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With all of my horses, young or old, I find groundwork is key to their progression and development in training. So today, I’m going to talk about long reining, as I don’t see it being done as much as it should. It isn’t as difficult as you might think, and you can certainly make it fun and enjoyable for both you and your horse. In fact, it’s really beneficial for both rider and horse, regardless of the age or experience level of your horse; you could just be starting the backing process or your horse could be backed and experienced already.
Long reining could be likened to riding from the ground. It involves attaching two lunge lines (or long reins), of equal length, to the horse’s bridle – one line attached at either side via the bit rings, just as you would with regular reins – and then the length of each line is passed through the stirrup (or a loop in the roller) on the same side as each line. The rider/handler holds a lunge line in each hand, just like you would hold a set of reins.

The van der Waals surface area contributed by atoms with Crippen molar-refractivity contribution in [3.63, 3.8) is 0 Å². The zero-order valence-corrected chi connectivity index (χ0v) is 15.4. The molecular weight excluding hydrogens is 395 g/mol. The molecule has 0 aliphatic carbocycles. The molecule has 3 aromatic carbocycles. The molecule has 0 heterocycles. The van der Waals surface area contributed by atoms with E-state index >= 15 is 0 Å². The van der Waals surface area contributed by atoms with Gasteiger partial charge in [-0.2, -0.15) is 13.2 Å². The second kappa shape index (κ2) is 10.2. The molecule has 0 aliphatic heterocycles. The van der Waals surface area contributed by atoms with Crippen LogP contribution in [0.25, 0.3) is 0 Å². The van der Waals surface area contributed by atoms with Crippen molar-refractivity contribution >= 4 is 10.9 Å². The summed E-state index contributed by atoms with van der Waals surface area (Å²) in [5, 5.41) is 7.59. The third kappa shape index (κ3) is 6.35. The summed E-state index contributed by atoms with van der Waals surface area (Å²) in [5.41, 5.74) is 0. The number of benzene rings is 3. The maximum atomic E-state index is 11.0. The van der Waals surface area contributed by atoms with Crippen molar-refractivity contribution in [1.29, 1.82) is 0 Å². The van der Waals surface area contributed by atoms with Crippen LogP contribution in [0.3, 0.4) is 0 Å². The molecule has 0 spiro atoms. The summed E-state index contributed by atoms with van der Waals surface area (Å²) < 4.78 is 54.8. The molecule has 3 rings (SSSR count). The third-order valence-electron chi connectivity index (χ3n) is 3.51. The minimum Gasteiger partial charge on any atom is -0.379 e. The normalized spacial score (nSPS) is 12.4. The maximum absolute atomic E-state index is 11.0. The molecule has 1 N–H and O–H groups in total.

Long reining is about the contact, the feel, and the body position of the horse and the rider/handler. With a young horse, it allows you to focus on the basic principles that you’ll require once you get on board; getting them used to commands (including your voice) and teaching coordination and balance. If your horse is more experienced, then you can use long reining to work on weaker areas and introduce more complex exercises, from leg yielding to piaffe.
Long reining can improve your horse’s way of going and you can set multiple goals for each long reining session. It also helps young horses to accept the contact, as you have contact in both reins, and will help to encourage bend and suppleness in horses of any age.